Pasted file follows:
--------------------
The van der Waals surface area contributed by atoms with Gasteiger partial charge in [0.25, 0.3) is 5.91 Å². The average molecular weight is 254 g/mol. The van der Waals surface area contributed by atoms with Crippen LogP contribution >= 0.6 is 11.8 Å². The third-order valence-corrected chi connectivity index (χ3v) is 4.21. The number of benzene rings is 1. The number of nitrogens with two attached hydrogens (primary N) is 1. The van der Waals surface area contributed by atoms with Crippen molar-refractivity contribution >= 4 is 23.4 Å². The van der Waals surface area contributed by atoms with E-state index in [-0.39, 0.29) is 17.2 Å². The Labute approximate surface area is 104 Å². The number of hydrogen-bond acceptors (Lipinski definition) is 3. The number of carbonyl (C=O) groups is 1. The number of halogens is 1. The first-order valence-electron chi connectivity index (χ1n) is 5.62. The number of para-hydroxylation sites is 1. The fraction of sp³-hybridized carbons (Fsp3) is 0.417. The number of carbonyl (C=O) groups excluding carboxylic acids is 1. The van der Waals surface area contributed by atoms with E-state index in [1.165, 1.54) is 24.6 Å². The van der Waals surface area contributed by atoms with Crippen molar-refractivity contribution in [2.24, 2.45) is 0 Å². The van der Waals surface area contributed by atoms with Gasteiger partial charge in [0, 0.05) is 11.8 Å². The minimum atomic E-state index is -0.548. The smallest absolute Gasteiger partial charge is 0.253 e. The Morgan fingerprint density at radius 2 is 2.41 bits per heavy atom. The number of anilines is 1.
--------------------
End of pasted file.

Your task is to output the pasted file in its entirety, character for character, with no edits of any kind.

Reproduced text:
The van der Waals surface area contributed by atoms with Gasteiger partial charge in [0.25, 0.3) is 5.91 Å². The average molecular weight is 254 g/mol. The van der Waals surface area contributed by atoms with Crippen LogP contribution >= 0.6 is 11.8 Å². The third-order valence-corrected chi connectivity index (χ3v) is 4.21. The number of benzene rings is 1. The number of nitrogens with two attached hydrogens (primary N) is 1. The van der Waals surface area contributed by atoms with Crippen molar-refractivity contribution >= 4 is 23.4 Å². The van der Waals surface area contributed by atoms with E-state index in [-0.39, 0.29) is 17.2 Å². The Labute approximate surface area is 104 Å². The number of hydrogen-bond acceptors (Lipinski definition) is 3. The number of carbonyl (C=O) groups is 1. The number of halogens is 1. The first-order valence-electron chi connectivity index (χ1n) is 5.62. The number of para-hydroxylation sites is 1. The fraction of sp³-hybridized carbons (Fsp3) is 0.417. The number of carbonyl (C=O) groups excluding carboxylic acids is 1. The van der Waals surface area contributed by atoms with E-state index in [1.165, 1.54) is 24.6 Å². The van der Waals surface area contributed by atoms with Crippen molar-refractivity contribution in [2.24, 2.45) is 0 Å². The van der Waals surface area contributed by atoms with Gasteiger partial charge in [0, 0.05) is 11.8 Å². The minimum atomic E-state index is -0.548. The smallest absolute Gasteiger partial charge is 0.253 e. The Morgan fingerprint density at radius 2 is 2.41 bits per heavy atom. The number of anilines is 1.